UM's Drevno: No decision yet on starting QB

Angelique S. Chengelis
The Detroit News

Ann Arbor – This is about as close as you're going to get regarding a decision on Michigan's starting quarterback.


"We'll make that decision when it's ready to be made," Michigan offensive coordinator Tim Drevno said Monday during a news conference in which he and defensive coordinator D.J. Durkin spoke to the media for the first time since Aug. 6.

Michigan coach Jim Harbaugh and selected players will meet with media on Thursday in what essentially is the kickoff to game week for the season-opener at Utah on Sept. 3.

Harbaugh, his staff and players have gone to what he called a "submarine" since the start of camp on Aug. 7, and have had little or no contact with the outside world with the exception of opening last Wednesday's practice to the Big Ten Network and then last Saturday's to students.

The lack of news that has come from Michigan's camp clearly has been by design, perhaps in part to hide the Wolverines' hand from the Utes and also in part because that's Harbaugh's style. The brief availability with Drevno and Durkin was probably not intended to shed light on personnel battles, but they confirmed the submarine mentality benefited team chemistry.

Drevno said he has a penciled-in depth chart, and that's because things change every day at every position, although the suspicion is he probably has a good feel for the starting offensive line, the position group he coaches. Competition, he and Durkin said, is ongoing even though the time between now and Michigan's opener at Utah is shrinking.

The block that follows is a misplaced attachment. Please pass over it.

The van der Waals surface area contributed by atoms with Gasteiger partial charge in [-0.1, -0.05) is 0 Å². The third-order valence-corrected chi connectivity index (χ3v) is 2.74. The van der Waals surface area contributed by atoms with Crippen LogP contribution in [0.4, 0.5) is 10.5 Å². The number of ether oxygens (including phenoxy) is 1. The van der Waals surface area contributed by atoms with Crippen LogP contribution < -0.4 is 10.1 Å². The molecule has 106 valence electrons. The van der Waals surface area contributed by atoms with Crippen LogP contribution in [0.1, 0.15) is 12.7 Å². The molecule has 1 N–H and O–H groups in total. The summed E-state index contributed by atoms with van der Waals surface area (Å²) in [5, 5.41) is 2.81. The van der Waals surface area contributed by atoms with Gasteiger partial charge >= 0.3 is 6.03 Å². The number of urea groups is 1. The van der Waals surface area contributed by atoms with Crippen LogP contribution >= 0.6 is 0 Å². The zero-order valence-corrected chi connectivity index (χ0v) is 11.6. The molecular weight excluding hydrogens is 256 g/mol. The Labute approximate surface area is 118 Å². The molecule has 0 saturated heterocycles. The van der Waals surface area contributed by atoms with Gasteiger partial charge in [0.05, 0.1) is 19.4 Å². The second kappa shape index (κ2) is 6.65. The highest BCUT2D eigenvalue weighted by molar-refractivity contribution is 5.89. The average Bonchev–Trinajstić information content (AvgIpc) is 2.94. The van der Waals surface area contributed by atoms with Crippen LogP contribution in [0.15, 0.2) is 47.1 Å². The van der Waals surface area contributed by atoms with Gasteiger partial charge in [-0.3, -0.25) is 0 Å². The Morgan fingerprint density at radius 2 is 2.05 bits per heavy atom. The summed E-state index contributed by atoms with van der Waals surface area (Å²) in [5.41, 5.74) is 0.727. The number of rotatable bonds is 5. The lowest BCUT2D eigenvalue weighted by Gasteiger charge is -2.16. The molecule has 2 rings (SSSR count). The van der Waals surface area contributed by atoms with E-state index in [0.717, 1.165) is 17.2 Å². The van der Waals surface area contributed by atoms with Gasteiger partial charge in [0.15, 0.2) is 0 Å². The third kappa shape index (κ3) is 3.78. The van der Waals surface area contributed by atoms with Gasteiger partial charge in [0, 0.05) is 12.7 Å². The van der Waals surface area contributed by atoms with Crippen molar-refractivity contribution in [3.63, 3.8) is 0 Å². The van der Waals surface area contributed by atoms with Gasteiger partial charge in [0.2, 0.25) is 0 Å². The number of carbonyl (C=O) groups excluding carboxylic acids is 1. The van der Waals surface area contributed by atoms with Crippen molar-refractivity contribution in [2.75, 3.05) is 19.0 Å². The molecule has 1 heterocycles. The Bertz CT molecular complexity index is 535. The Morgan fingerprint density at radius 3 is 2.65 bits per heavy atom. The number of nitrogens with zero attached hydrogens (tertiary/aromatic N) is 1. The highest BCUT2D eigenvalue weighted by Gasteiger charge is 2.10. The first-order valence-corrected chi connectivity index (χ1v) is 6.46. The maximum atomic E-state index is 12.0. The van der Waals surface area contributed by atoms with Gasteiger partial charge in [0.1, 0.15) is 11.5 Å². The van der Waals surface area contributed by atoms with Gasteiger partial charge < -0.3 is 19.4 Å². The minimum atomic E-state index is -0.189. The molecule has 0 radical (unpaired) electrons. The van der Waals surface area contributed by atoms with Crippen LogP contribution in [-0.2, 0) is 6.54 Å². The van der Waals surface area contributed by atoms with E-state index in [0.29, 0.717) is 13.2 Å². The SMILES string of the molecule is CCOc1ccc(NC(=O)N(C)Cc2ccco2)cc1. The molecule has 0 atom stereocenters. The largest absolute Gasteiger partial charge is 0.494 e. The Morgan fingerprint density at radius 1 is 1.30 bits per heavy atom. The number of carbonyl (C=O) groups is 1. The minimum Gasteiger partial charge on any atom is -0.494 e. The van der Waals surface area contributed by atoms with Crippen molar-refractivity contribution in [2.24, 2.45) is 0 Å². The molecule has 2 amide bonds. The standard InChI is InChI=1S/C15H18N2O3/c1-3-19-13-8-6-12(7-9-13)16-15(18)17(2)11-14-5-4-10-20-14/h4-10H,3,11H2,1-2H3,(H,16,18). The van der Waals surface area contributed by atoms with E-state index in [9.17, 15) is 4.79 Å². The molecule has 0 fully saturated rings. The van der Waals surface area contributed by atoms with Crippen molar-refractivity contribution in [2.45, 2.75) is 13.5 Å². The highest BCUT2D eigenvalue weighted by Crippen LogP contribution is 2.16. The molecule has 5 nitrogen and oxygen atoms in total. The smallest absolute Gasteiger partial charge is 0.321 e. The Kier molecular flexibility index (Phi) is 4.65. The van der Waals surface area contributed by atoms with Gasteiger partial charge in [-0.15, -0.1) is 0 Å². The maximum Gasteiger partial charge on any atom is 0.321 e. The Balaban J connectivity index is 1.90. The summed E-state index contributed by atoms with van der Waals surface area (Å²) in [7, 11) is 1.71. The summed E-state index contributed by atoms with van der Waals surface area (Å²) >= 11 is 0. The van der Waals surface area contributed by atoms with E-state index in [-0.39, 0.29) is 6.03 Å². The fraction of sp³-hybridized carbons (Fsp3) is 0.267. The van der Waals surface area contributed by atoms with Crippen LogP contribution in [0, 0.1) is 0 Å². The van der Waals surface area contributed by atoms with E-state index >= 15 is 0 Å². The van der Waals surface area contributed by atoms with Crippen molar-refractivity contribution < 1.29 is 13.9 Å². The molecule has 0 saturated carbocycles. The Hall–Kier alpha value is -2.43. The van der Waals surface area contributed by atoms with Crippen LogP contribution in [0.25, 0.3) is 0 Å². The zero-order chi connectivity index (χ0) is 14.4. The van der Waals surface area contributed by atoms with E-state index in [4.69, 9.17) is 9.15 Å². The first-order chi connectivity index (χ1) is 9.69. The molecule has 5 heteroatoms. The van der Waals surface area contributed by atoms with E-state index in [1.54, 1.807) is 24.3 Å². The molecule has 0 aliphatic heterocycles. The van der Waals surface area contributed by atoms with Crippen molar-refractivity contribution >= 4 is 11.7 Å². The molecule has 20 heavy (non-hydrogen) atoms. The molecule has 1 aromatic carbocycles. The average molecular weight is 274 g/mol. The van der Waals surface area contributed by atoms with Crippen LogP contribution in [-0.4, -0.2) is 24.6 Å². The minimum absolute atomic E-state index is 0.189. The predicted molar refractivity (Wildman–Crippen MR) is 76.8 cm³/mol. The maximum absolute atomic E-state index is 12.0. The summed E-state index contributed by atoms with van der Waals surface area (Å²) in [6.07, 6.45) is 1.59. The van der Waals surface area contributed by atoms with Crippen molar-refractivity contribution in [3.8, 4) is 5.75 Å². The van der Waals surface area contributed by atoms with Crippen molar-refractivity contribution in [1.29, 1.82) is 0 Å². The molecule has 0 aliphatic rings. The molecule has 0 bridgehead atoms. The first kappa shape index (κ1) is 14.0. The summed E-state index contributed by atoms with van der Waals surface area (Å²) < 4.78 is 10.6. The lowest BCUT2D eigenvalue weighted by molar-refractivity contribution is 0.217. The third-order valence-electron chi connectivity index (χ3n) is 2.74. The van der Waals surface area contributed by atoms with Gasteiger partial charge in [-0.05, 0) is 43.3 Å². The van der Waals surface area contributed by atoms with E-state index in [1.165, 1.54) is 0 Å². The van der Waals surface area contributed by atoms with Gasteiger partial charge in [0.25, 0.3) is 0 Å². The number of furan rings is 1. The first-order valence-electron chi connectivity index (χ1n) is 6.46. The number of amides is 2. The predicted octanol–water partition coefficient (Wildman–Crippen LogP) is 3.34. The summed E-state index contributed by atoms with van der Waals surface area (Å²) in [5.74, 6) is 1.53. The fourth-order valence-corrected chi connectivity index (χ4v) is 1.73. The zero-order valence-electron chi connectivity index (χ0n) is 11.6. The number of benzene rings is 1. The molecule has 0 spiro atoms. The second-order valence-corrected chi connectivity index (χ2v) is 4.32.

So will the quarterback be junior Shane Morris, the only returning Wolverine with game experience or fifth-year senior transfer Jake Rudock, a two-year starter at Iowa?

"At one point, somebody will be announced," Drevno said, not trying to be funny, just stating a fact.

Morris, working with his third offensive coordinator in three years, has started two games in his career, including one as a freshman at the Buffalo Wild Wings Bowl game. He has had the benefit of working with Drevno, Harbaugh and Jedd Fisch, the pass-game coordinator through a spring camp and now this preseason.

"The way he takes command of the huddle, the way he can spit out a play, the way his drops (have improved) — Jedd's done a great job, coach Harbaugh has done a great job — the way he's throwing the ball," Drevno said, when asked how Morris has improved since the spring. "There's a lot of change from him. He's a year older, too, so that makes a difference."

Rudock, he said, has done a good job learning the system. He arrived in Ann Arbor shortly after his Iowa graduation in May.

"(He is) able to call plays and command the huddle and do his job," Drevno said.

Drevno said he's not opposed, in general terms, to playing two quarterbacks.

"There's times you can do that. You could play two quarterbacks if you'd like to, sure," he said, before being asked if that's an ideal approach. "The bottom line is you're preparing to play the game, you want to put the best personnel on the field to try and win the game. If it's part of your package you do, if it's not, you don't feel you gain an advantage, you don't do it."

The Wolverines depart next Tuesday for Salt Lake City, and the assumption is surely by then they will have a solid depth chart. Drevno, however, said there's no hard date for one to be set.

"No, there's not," Drevno said. "When you compete every day, it brings the best out of you as an individual."